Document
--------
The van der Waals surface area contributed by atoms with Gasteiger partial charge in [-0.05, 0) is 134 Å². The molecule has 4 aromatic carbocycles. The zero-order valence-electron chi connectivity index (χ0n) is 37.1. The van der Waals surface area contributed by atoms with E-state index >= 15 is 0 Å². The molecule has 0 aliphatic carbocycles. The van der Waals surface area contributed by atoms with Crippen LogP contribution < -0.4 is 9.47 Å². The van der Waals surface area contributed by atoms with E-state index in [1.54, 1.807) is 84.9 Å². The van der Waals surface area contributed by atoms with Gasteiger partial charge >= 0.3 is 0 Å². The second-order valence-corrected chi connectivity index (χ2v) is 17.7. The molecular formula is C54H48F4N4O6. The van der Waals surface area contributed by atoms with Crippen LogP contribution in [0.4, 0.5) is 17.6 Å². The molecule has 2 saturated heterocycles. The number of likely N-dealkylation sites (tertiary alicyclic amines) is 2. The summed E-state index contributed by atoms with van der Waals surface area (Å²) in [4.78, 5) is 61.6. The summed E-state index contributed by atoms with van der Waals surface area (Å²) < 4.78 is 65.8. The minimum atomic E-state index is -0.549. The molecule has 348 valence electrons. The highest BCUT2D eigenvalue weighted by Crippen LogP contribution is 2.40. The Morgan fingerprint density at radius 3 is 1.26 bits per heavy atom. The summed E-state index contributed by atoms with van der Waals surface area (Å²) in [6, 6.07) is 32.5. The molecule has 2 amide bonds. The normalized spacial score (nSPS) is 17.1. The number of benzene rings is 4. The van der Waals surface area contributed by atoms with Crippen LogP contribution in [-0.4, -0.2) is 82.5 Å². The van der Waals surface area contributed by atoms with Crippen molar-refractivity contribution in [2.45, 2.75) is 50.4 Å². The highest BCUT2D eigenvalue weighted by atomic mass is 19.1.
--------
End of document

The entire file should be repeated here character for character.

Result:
The van der Waals surface area contributed by atoms with Gasteiger partial charge in [-0.05, 0) is 134 Å². The molecule has 4 aromatic carbocycles. The zero-order valence-electron chi connectivity index (χ0n) is 37.1. The van der Waals surface area contributed by atoms with E-state index >= 15 is 0 Å². The molecule has 0 aliphatic carbocycles. The van der Waals surface area contributed by atoms with Crippen LogP contribution < -0.4 is 9.47 Å². The van der Waals surface area contributed by atoms with E-state index in [1.54, 1.807) is 84.9 Å². The van der Waals surface area contributed by atoms with Gasteiger partial charge >= 0.3 is 0 Å². The second-order valence-corrected chi connectivity index (χ2v) is 17.7. The molecular formula is C54H48F4N4O6. The van der Waals surface area contributed by atoms with Crippen LogP contribution in [0.4, 0.5) is 17.6 Å². The molecule has 2 saturated heterocycles. The number of likely N-dealkylation sites (tertiary alicyclic amines) is 2. The summed E-state index contributed by atoms with van der Waals surface area (Å²) in [4.78, 5) is 61.6. The summed E-state index contributed by atoms with van der Waals surface area (Å²) < 4.78 is 65.8. The minimum atomic E-state index is -0.549. The molecule has 348 valence electrons. The highest BCUT2D eigenvalue weighted by Crippen LogP contribution is 2.40. The Morgan fingerprint density at radius 3 is 1.26 bits per heavy atom. The summed E-state index contributed by atoms with van der Waals surface area (Å²) in [6, 6.07) is 32.5. The molecule has 2 amide bonds. The normalized spacial score (nSPS) is 17.1. The number of benzene rings is 4. The van der Waals surface area contributed by atoms with Crippen LogP contribution in [-0.4, -0.2) is 82.5 Å². The van der Waals surface area contributed by atoms with Crippen molar-refractivity contribution in [2.45, 2.75) is 50.4 Å². The highest BCUT2D eigenvalue weighted by atomic mass is 19.1.